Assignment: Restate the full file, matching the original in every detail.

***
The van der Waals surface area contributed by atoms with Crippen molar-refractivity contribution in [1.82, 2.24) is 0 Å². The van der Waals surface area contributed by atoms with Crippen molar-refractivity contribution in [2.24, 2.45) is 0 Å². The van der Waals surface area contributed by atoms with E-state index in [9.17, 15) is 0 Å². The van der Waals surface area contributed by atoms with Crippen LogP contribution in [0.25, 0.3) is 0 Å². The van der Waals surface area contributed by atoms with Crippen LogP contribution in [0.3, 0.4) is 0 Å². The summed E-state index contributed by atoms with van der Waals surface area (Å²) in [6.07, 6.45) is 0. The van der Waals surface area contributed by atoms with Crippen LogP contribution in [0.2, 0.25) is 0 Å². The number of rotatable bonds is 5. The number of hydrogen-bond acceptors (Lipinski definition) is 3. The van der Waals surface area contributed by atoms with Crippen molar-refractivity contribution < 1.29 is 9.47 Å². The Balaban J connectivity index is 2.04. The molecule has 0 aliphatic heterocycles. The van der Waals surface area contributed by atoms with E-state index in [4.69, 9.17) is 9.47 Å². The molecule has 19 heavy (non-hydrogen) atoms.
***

The van der Waals surface area contributed by atoms with Crippen molar-refractivity contribution in [1.82, 2.24) is 0 Å². The van der Waals surface area contributed by atoms with Crippen molar-refractivity contribution in [2.24, 2.45) is 0 Å². The van der Waals surface area contributed by atoms with E-state index in [9.17, 15) is 0 Å². The van der Waals surface area contributed by atoms with Crippen LogP contribution in [0.25, 0.3) is 0 Å². The van der Waals surface area contributed by atoms with Crippen LogP contribution in [0.3, 0.4) is 0 Å². The summed E-state index contributed by atoms with van der Waals surface area (Å²) in [6.07, 6.45) is 0. The van der Waals surface area contributed by atoms with Crippen LogP contribution in [0.2, 0.25) is 0 Å². The number of rotatable bonds is 5. The number of hydrogen-bond acceptors (Lipinski definition) is 3. The van der Waals surface area contributed by atoms with Crippen molar-refractivity contribution < 1.29 is 9.47 Å². The Balaban J connectivity index is 2.04. The molecule has 0 aliphatic heterocycles. The van der Waals surface area contributed by atoms with E-state index in [4.69, 9.17) is 9.47 Å². The molecule has 19 heavy (non-hydrogen) atoms.